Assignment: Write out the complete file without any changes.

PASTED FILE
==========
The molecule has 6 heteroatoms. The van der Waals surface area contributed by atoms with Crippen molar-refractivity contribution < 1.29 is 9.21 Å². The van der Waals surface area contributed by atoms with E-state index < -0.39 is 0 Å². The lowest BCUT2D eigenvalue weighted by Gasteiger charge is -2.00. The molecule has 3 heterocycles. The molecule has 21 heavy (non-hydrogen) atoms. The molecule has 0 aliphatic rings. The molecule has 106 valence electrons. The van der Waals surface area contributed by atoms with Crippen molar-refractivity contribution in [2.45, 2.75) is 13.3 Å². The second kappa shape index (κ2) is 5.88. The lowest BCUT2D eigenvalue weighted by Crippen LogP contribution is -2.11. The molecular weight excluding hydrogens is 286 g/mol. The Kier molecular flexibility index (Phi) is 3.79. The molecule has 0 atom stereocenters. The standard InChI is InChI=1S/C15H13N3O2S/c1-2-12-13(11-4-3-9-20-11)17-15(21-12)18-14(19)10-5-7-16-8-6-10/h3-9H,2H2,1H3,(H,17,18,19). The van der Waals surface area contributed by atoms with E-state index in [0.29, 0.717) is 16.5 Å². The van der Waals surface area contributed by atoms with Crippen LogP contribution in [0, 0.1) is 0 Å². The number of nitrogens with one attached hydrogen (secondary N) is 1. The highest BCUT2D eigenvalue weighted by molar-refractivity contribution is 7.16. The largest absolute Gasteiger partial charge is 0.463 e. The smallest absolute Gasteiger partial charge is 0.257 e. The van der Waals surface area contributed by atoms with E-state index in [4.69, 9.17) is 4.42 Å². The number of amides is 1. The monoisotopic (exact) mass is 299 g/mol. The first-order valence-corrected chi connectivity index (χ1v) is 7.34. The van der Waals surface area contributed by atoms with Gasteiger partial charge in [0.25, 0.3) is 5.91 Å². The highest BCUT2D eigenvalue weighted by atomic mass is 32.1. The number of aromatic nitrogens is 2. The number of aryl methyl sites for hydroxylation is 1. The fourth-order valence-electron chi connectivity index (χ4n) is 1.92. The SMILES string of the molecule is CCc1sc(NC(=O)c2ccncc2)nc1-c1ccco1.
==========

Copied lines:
The molecule has 6 heteroatoms. The van der Waals surface area contributed by atoms with Crippen molar-refractivity contribution < 1.29 is 9.21 Å². The van der Waals surface area contributed by atoms with E-state index < -0.39 is 0 Å². The lowest BCUT2D eigenvalue weighted by Gasteiger charge is -2.00. The molecule has 3 heterocycles. The molecule has 21 heavy (non-hydrogen) atoms. The molecule has 0 aliphatic rings. The molecule has 106 valence electrons. The van der Waals surface area contributed by atoms with Crippen molar-refractivity contribution in [2.45, 2.75) is 13.3 Å². The second kappa shape index (κ2) is 5.88. The lowest BCUT2D eigenvalue weighted by Crippen LogP contribution is -2.11. The molecular weight excluding hydrogens is 286 g/mol. The Kier molecular flexibility index (Phi) is 3.79. The molecule has 0 atom stereocenters. The standard InChI is InChI=1S/C15H13N3O2S/c1-2-12-13(11-4-3-9-20-11)17-15(21-12)18-14(19)10-5-7-16-8-6-10/h3-9H,2H2,1H3,(H,17,18,19). The van der Waals surface area contributed by atoms with E-state index in [0.29, 0.717) is 16.5 Å². The van der Waals surface area contributed by atoms with Crippen LogP contribution in [0, 0.1) is 0 Å². The number of nitrogens with one attached hydrogen (secondary N) is 1. The highest BCUT2D eigenvalue weighted by molar-refractivity contribution is 7.16. The largest absolute Gasteiger partial charge is 0.463 e. The smallest absolute Gasteiger partial charge is 0.257 e. The van der Waals surface area contributed by atoms with E-state index in [4.69, 9.17) is 4.42 Å². The number of amides is 1. The monoisotopic (exact) mass is 299 g/mol. The first-order valence-corrected chi connectivity index (χ1v) is 7.34. The van der Waals surface area contributed by atoms with Gasteiger partial charge in [0.25, 0.3) is 5.91 Å². The highest BCUT2D eigenvalue weighted by atomic mass is 32.1. The number of aromatic nitrogens is 2. The number of aryl methyl sites for hydroxylation is 1. The fourth-order valence-electron chi connectivity index (χ4n) is 1.92. The SMILES string of the molecule is CCc1sc(NC(=O)c2ccncc2)nc1-c1ccco1.